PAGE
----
Scientific Industrial Association (SIA)
Date Visited: May 19-20, 1993
Report Author: L. Gentry
Igor M. Nestorenko; General Director
Vladimir G. Usenko; Chief, Department for Operations
Victor A. Horoshev; Chief Engineer
Marat V. Sarvanidi; Chief, Electronics Department
Vladimir C. Gevorkian; Chief, Underwater Subdivision of Underwater Investigations Institute of Geological Science (although located in Kiev, he accompanied the team to Sevastopol to coordinate our visit)
Mariecoprom is the operating arm of the Ukrainian Academy of Sciences, and is located at Sevastopol on the Black Sea. The association operates a fleet of research vessels and manned submersibles for various institutions of the academy to carry out oceanographic and geological studies (see separate site reports on the institutes of hydromechanics, hydrophysics, and marine geology). Mariecoprom has in the past operated its fleet in many areas of the world. In fact, the association still has ships operating in Peru (Odyssey, with its submersible, the Sever-2 Bis) and in the Far East (Gidronavt and its submersible, the Tinro-2), but most of its interests are now in the Black Sea, where much of the Ukraine's plans for exploitation of resources are focused. Oil, subsea minerals, and gas hydrates are among the riches available in the Ukrainian portions of the Black Sea. Funding also limits the international operations of the Black Sea research fleet; only those on contract work venture out of this local inland sea.
The nine vessels (most are converted fishing vessels) range in size from 1,200 to nearly 4,000 tons. Each vessel supports one or more of ten manned submersibles in scientific investigations of the water column and seafloor. Mariecoprom does not operate unmanned vehicles since the association feels strongly that the best science is accomplished in situ by knowledgeable and trained academics. The submersibles at Mariecoprom range in size and capability from the very large, twelve-person Benthos-300 to the small, towed, three-person Tetis-H. Mariecoprom is able to provide well qualified operating crews for its vessels and submersibles, and is willing to share research of mutual interest in the Black Sea or lease its assets for worldwide operations at very low daily rates. The estimated rate in the Black Sea for a fully crewed Sever-2 submersible and support vessel Ikhtiander is about $500 per day, excluding fuel and oil. This is purely an estimate; actual costs will depend on the area of operation and many other factors.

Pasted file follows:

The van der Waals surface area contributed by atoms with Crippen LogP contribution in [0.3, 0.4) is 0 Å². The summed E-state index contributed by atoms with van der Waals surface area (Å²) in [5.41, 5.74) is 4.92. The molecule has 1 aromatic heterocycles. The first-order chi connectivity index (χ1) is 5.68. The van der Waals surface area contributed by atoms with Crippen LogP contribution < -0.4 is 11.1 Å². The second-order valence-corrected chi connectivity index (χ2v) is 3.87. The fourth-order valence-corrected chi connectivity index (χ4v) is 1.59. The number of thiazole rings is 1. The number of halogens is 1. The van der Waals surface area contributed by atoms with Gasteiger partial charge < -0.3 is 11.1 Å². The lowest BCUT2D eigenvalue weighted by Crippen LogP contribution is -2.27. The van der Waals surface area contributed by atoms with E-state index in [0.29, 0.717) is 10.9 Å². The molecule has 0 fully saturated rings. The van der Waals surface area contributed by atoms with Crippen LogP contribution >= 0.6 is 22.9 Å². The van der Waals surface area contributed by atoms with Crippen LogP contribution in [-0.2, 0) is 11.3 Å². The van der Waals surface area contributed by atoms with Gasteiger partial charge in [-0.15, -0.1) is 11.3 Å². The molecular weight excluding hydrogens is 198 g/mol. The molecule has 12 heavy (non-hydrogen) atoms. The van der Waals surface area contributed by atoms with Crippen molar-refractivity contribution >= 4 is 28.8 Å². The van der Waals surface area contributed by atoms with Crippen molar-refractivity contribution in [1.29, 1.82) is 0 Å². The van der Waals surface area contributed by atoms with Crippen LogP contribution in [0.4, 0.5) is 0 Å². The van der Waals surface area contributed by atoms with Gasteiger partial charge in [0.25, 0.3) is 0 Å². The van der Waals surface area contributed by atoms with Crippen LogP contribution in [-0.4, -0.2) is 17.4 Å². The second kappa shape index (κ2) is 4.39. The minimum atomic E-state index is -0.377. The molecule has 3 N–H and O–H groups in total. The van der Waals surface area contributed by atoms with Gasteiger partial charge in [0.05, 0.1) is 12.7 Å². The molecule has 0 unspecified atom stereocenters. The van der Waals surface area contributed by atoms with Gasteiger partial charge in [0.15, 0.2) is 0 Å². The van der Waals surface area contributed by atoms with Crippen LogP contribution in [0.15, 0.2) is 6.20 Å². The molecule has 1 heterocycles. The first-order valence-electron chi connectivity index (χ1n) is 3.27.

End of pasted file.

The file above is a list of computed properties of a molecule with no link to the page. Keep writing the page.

Mariecoprom does not conduct research and development directly. The association operates and maintains the platforms for the Ukraine government and the Academy of Sciences institutes, and works with other institutes to conduct field investigations and studies.
The team met with Mr. Igor Nestorenko and his staff at the Mariecoprom offices for general discussions, then toured the Sevastopol harbor facilities where the ships and submersibles are serviced and maintained. Only three submersibles were available for inspection at the time.
The team visited the Omar (built in 1989), which was in the shop being prepared for operations in the summer. It is equipped with two seven-function manipulators and can accommodate scientific payloads of 250 kg. Omar is a hydraulically powered vehicle with twin main propulsors and three maneuvering forward thrusters for pitch and yaw control. The vehicle, which has no computer systems onboard, is essentially manually controlled. Both Omar and its sister boat the Langust (1990) are very simple, rudimentary vehicles and are far behind the sophistication of similar submersibles in the West. However, they are proven, reliable, have outstanding safety records, and are cost-effective alternatives to their high-tech counterparts in the West. The depth rating of Omar (540 m) is marginal for many scientific missions.